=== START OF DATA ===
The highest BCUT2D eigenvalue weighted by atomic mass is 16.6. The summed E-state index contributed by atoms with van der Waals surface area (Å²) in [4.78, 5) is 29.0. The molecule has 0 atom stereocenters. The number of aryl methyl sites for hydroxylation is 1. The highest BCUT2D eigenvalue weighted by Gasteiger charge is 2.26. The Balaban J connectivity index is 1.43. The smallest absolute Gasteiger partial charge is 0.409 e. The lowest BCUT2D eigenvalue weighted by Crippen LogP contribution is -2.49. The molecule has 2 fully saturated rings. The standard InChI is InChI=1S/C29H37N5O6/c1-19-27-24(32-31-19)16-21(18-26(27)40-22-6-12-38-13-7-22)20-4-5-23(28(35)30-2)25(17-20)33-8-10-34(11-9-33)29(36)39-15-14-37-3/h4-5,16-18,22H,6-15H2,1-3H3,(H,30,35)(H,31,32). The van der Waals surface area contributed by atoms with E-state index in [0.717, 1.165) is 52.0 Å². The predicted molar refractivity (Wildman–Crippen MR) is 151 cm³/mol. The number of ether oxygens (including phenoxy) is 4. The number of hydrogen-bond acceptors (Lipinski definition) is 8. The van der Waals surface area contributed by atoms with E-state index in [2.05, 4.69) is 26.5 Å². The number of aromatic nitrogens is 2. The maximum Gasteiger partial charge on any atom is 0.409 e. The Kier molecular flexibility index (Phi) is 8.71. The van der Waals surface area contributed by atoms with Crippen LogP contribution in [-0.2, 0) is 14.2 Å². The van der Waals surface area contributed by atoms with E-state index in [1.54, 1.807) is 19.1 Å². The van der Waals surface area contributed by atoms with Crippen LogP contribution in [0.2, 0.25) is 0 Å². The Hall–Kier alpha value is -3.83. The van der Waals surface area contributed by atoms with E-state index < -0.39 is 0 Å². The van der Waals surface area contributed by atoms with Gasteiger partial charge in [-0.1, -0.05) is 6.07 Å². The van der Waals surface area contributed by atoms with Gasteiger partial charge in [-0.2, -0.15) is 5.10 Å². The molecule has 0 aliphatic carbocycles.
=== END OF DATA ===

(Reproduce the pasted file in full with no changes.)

The highest BCUT2D eigenvalue weighted by atomic mass is 16.6. The summed E-state index contributed by atoms with van der Waals surface area (Å²) in [4.78, 5) is 29.0. The molecule has 0 atom stereocenters. The number of aryl methyl sites for hydroxylation is 1. The highest BCUT2D eigenvalue weighted by Gasteiger charge is 2.26. The Balaban J connectivity index is 1.43. The smallest absolute Gasteiger partial charge is 0.409 e. The lowest BCUT2D eigenvalue weighted by Crippen LogP contribution is -2.49. The molecule has 2 fully saturated rings. The standard InChI is InChI=1S/C29H37N5O6/c1-19-27-24(32-31-19)16-21(18-26(27)40-22-6-12-38-13-7-22)20-4-5-23(28(35)30-2)25(17-20)33-8-10-34(11-9-33)29(36)39-15-14-37-3/h4-5,16-18,22H,6-15H2,1-3H3,(H,30,35)(H,31,32). The van der Waals surface area contributed by atoms with E-state index in [0.717, 1.165) is 52.0 Å². The predicted molar refractivity (Wildman–Crippen MR) is 151 cm³/mol. The number of ether oxygens (including phenoxy) is 4. The number of hydrogen-bond acceptors (Lipinski definition) is 8. The van der Waals surface area contributed by atoms with E-state index in [2.05, 4.69) is 26.5 Å². The number of aromatic nitrogens is 2. The maximum Gasteiger partial charge on any atom is 0.409 e. The Kier molecular flexibility index (Phi) is 8.71. The van der Waals surface area contributed by atoms with Crippen LogP contribution in [-0.2, 0) is 14.2 Å². The van der Waals surface area contributed by atoms with E-state index in [1.54, 1.807) is 19.1 Å². The van der Waals surface area contributed by atoms with Crippen LogP contribution in [0.2, 0.25) is 0 Å². The Hall–Kier alpha value is -3.83. The van der Waals surface area contributed by atoms with E-state index < -0.39 is 0 Å². The van der Waals surface area contributed by atoms with Gasteiger partial charge in [-0.1, -0.05) is 6.07 Å². The van der Waals surface area contributed by atoms with Gasteiger partial charge in [-0.2, -0.15) is 5.10 Å². The molecule has 0 aliphatic carbocycles.